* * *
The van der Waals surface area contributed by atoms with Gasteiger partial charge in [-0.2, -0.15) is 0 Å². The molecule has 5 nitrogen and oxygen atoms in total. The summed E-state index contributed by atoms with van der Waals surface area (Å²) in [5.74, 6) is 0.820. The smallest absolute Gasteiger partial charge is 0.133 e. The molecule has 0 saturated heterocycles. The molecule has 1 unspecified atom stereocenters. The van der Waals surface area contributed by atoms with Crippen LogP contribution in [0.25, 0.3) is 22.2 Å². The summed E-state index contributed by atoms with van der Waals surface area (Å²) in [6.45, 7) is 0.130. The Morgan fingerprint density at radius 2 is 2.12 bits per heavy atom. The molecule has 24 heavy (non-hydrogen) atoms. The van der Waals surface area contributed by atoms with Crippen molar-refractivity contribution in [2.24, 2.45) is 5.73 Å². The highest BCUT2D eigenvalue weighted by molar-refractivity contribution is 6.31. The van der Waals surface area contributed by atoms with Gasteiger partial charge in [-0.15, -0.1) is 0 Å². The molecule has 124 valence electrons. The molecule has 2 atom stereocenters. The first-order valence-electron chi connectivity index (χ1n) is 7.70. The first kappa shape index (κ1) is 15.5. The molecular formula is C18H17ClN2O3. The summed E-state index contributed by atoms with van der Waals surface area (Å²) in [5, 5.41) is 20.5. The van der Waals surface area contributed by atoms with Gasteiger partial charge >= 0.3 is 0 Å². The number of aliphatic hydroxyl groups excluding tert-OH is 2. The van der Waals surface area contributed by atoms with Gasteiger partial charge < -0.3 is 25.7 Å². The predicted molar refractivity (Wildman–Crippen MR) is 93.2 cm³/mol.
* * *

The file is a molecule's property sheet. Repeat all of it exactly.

The van der Waals surface area contributed by atoms with Gasteiger partial charge in [-0.2, -0.15) is 0 Å². The molecule has 5 nitrogen and oxygen atoms in total. The summed E-state index contributed by atoms with van der Waals surface area (Å²) in [5.74, 6) is 0.820. The smallest absolute Gasteiger partial charge is 0.133 e. The molecule has 0 saturated heterocycles. The molecule has 1 unspecified atom stereocenters. The van der Waals surface area contributed by atoms with Crippen LogP contribution in [0.25, 0.3) is 22.2 Å². The summed E-state index contributed by atoms with van der Waals surface area (Å²) in [6.45, 7) is 0.130. The Morgan fingerprint density at radius 2 is 2.12 bits per heavy atom. The molecule has 24 heavy (non-hydrogen) atoms. The van der Waals surface area contributed by atoms with Crippen molar-refractivity contribution in [2.24, 2.45) is 5.73 Å². The highest BCUT2D eigenvalue weighted by molar-refractivity contribution is 6.31. The van der Waals surface area contributed by atoms with Gasteiger partial charge in [-0.15, -0.1) is 0 Å². The molecule has 124 valence electrons. The molecule has 2 atom stereocenters. The first-order valence-electron chi connectivity index (χ1n) is 7.70. The first kappa shape index (κ1) is 15.5. The molecular formula is C18H17ClN2O3. The summed E-state index contributed by atoms with van der Waals surface area (Å²) in [5, 5.41) is 20.5. The van der Waals surface area contributed by atoms with Gasteiger partial charge >= 0.3 is 0 Å². The number of aliphatic hydroxyl groups excluding tert-OH is 2. The van der Waals surface area contributed by atoms with Gasteiger partial charge < -0.3 is 25.7 Å². The predicted molar refractivity (Wildman–Crippen MR) is 93.2 cm³/mol.